Genevieve Beacom is the next Shohei Ohtani.
Left photo from screenshot. Right from Getty Images.

Meet Genevieve Beacom, The 18-Year-Old 'Female Shohei Ohtani'

Genevieve Beacom is a superstar for Australia's baseball team, and she might just be the female Shohei Ohtani.

The fastest throwing female pitcher on the planet is an 18-year-old from Australia named Genevieve Beacom, and she might just be the next Shohei Ohtani.

In 2022, Genevieve Beacom—the left-handed, 6'2", two-way superstar teenager from Victoria, Australia with an 86mph fastball and nasty curveball to complement it—became the first woman to ever play in the Australian Baseball League. Yet this incredible accolade was just another of the endless, historic firsts that Beacom has (and will continue to) tally during her baseball career. 

Even though she has spent most of her career playing against men, Beacom has performed above and beyond her peers. In fact, Genevieve made the training camp roster for Australia's Under-18 men's team just last year—wowing scouts with her raw talent both on the mound and at the plate. 

Meet Genevieve Beacom, the Next Shohei Ohtani

Related: Oklahoma Softball Keeps Unfair Advantage With Incoming Transfers

The comparisons between Beacom and baseball's biggest superstar, Shohei Ohtani, weren't common until the 18-year-old's recent appearance in the 2023 WBSC Women's Baseball World Cup, which took place between August 8-13 in Canada. Here, the teenage prodigy showcased her skills on the biggest stage. 

Throughout the tournament's five games, Beacom went 4-13 at the dish, including a few fly balls that came agonizingly close to soaring over the outfield fence. However, hitting isn't even Beacom's biggest strength. The flame-throwing lefty started on the mound for Australia's first Women's Baseball World Cup game on August 8th against the United States. While Australia lost the game 3-2—a feat in itself, considering Team USA won their next 4 games by a combined score of 68-0—Genevieve Beacom impressed on the mound by going 2.2 innings and striking out four hitters while only allowing two runs—all while it was raining.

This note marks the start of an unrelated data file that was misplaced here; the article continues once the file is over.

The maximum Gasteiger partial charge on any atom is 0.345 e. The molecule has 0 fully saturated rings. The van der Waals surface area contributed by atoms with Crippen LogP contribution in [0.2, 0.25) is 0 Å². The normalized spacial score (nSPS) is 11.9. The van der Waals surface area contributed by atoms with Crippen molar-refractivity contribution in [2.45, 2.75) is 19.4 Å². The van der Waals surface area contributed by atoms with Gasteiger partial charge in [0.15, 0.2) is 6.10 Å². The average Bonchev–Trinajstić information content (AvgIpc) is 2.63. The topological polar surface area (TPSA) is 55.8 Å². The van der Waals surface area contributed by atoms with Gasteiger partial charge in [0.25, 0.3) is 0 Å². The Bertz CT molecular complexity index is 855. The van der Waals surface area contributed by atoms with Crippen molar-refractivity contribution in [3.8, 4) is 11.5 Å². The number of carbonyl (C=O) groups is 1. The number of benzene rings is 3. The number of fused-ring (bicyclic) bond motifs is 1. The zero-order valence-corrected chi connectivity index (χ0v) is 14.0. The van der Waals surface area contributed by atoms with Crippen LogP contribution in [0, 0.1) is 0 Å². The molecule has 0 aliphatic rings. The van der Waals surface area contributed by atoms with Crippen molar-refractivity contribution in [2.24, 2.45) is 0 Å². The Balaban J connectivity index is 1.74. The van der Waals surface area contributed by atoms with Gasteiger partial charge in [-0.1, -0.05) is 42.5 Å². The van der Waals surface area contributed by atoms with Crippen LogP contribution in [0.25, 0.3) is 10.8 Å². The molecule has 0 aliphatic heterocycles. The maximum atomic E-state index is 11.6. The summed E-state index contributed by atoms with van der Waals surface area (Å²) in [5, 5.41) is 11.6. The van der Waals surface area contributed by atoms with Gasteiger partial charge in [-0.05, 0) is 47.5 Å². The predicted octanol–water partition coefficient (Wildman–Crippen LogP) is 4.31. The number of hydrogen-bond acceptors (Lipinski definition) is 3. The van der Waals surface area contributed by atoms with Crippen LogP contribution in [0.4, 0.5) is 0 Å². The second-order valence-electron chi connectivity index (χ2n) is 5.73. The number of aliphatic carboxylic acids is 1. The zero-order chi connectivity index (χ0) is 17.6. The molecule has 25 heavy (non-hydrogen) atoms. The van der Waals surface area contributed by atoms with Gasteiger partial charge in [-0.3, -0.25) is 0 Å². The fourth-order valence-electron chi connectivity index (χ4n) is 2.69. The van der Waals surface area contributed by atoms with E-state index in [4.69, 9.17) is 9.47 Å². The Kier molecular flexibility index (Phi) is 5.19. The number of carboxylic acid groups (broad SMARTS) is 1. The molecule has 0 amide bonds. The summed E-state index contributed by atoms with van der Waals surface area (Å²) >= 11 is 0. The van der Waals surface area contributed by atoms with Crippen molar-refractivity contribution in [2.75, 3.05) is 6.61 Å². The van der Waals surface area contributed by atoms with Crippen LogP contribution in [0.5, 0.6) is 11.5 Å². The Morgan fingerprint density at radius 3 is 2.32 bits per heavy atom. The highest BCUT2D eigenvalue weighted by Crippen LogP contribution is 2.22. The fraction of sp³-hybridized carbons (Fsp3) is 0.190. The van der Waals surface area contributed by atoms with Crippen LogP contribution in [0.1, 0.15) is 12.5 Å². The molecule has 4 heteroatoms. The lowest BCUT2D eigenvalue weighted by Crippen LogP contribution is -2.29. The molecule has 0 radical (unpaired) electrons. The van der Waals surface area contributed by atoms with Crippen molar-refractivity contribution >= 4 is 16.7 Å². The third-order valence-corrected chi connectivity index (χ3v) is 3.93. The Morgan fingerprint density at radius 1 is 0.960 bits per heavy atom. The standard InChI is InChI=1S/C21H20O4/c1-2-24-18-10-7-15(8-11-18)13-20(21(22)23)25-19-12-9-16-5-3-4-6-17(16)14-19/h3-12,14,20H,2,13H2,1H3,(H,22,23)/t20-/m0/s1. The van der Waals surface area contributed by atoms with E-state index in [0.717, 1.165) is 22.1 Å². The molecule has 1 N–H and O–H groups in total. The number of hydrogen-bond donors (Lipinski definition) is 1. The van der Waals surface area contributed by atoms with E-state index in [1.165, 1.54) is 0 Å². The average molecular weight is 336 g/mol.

In Beacom's second start against Canada, she struggled with her command some but still added four more strikeouts to her tournament total—culminating in 8 strikeouts overall, which tied her for 2nd most in the tournament. Australia won that game 11-7. Throughout the tournament, Beacom's fastball sat around the 84-86 mph range. For reference, the highest velocity at the 2018 Women's Baseball World Cup was 78 mph.

Despite Team Australia going 2-3 in this year's tournament and missing out on the finals, Beacom's baseball career is just getting started. The future, and perhaps current, face of women's baseball is now back in Australia, and plans to take a gap year before coming to the United States and playing college baseball in 2024. Beacom has already been in contact with numerous Division 1 baseball programs, and should have no problem finding the right home. 

College baseball may not even be Beacom's ceiling. "If [Beacom] starts to touch that 90mph threshold and continues to refine her control, there is a realistic possibility that professional teams could take some interest," one of Genevieve's Team Australia coaches recently said. Considering that Beacom is still growing, reaching 90mph is certainly possible.

While professional baseball might be in Beacom's future, it's still a long way off. Now we just have to wait for see where the female, 18 year old, Australian Shohei Ohtani decides to play college ball. Hopefully it's close to wherever you live.

MORE: New Rules to College Softball Could Shake Up the Sport's Landscape